Drug reform

I believe that politicians should strongly consider a new approach to drug laws – one which is evidence-based and which minimises harm and unnecessary criminalisation.

The arguments made by experts in the fields of criminal justice, pharmacology and drug rehabilitation should not be ignored.

I believe there should now be an all-encompassing inquiry into drug laws and the possibility of reform – and that the Government should accept what is recommended.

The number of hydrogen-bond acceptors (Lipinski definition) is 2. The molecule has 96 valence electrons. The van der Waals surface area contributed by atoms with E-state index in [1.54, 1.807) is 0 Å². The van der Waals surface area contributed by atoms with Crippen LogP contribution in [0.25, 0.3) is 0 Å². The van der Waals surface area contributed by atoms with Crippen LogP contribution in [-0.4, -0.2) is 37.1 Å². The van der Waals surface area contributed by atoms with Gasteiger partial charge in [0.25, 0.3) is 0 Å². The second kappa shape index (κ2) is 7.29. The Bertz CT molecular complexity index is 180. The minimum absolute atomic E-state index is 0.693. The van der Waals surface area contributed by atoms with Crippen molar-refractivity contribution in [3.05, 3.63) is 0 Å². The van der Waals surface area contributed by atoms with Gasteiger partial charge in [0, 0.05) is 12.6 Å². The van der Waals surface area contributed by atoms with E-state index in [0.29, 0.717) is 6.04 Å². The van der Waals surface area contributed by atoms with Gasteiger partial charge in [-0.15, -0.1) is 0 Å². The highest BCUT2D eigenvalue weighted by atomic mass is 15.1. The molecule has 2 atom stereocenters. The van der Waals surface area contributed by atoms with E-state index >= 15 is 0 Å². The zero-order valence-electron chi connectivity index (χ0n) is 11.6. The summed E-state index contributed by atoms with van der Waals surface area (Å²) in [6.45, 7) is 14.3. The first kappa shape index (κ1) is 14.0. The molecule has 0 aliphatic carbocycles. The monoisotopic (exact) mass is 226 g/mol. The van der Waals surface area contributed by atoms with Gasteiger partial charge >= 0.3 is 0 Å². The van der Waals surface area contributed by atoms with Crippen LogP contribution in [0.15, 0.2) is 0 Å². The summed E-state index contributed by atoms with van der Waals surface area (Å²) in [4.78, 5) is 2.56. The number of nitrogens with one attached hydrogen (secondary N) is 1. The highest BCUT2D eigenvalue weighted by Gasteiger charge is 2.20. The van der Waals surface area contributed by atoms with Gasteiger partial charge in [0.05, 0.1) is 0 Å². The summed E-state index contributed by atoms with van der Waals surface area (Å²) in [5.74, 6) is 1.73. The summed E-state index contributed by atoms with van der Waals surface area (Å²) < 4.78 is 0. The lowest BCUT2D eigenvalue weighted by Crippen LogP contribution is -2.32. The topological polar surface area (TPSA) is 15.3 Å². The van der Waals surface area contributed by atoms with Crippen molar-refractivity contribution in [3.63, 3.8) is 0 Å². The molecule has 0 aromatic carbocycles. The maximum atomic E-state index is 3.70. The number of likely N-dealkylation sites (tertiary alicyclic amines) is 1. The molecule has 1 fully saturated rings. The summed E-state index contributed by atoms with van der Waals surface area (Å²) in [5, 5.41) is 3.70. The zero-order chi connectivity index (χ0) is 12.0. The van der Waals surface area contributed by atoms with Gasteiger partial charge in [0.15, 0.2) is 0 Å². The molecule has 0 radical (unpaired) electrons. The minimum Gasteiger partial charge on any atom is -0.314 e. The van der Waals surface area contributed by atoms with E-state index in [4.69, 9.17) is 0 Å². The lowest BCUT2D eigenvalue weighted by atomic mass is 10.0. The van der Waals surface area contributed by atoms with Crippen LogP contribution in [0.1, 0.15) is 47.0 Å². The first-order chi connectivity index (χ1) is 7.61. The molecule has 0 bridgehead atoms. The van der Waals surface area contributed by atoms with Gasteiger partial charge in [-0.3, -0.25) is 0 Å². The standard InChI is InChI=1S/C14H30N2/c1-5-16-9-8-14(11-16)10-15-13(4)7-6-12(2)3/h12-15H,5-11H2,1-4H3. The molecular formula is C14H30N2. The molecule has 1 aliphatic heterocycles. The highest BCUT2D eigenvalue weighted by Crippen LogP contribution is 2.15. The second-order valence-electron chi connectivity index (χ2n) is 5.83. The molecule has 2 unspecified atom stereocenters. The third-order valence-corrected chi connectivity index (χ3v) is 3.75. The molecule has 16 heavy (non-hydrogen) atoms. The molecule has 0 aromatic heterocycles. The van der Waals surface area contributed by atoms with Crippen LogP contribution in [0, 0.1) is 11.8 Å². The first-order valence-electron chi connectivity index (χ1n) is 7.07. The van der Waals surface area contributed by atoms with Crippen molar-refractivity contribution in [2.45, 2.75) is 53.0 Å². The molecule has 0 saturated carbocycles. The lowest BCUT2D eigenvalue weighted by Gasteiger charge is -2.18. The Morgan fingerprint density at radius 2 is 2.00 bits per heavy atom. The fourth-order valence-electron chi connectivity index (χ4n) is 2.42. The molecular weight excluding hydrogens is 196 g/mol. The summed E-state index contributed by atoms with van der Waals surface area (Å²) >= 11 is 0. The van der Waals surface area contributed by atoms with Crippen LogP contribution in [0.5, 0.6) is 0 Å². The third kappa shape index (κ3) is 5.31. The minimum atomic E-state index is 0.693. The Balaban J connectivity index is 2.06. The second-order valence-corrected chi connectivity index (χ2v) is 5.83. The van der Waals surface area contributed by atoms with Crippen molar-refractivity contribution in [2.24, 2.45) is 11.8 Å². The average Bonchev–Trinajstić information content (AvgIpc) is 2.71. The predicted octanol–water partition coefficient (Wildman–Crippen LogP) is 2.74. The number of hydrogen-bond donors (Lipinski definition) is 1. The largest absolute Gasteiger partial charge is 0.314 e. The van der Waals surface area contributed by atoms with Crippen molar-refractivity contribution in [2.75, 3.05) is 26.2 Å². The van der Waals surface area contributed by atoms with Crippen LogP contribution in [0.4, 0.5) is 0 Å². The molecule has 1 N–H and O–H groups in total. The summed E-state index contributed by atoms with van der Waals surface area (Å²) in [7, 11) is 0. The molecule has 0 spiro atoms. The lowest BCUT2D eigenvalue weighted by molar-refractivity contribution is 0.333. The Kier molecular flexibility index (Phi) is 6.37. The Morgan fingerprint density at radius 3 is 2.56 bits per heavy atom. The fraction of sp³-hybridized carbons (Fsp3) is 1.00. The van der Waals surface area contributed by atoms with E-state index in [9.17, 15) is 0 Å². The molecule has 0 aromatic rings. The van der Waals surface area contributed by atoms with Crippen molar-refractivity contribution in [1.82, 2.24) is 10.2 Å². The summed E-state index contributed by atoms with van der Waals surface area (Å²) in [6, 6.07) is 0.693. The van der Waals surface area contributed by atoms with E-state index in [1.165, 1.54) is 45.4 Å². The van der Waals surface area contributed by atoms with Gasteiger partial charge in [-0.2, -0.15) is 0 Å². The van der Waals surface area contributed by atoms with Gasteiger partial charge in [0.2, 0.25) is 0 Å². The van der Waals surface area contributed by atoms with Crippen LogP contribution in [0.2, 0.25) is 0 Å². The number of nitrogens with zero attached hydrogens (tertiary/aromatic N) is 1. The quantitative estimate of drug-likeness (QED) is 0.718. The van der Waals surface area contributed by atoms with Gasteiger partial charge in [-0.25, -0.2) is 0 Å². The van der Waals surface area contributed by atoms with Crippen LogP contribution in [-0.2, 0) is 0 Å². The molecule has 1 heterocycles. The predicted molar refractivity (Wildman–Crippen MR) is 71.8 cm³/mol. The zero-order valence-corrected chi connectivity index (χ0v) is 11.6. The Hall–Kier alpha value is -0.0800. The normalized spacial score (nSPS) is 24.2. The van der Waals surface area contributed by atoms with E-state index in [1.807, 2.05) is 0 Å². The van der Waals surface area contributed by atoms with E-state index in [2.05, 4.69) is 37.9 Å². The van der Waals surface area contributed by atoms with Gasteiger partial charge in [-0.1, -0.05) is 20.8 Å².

Public opinion is increasingly shifting to a view that the current situation is unacceptable, and around the world legislative reform is providing examples for our nation to consider.

Drug use can never be eradicated: the last eighty or so years of the War on Drugs has demonstrated that fairly clearly. There is a strong case to be made that legislative reform could produce circumstances where drug use is safer; where those who develop health problems have the support they need to recover; where organised crime is denied its main source of funding; and where criminalisation does not destroy opportunities for vulnerable people.

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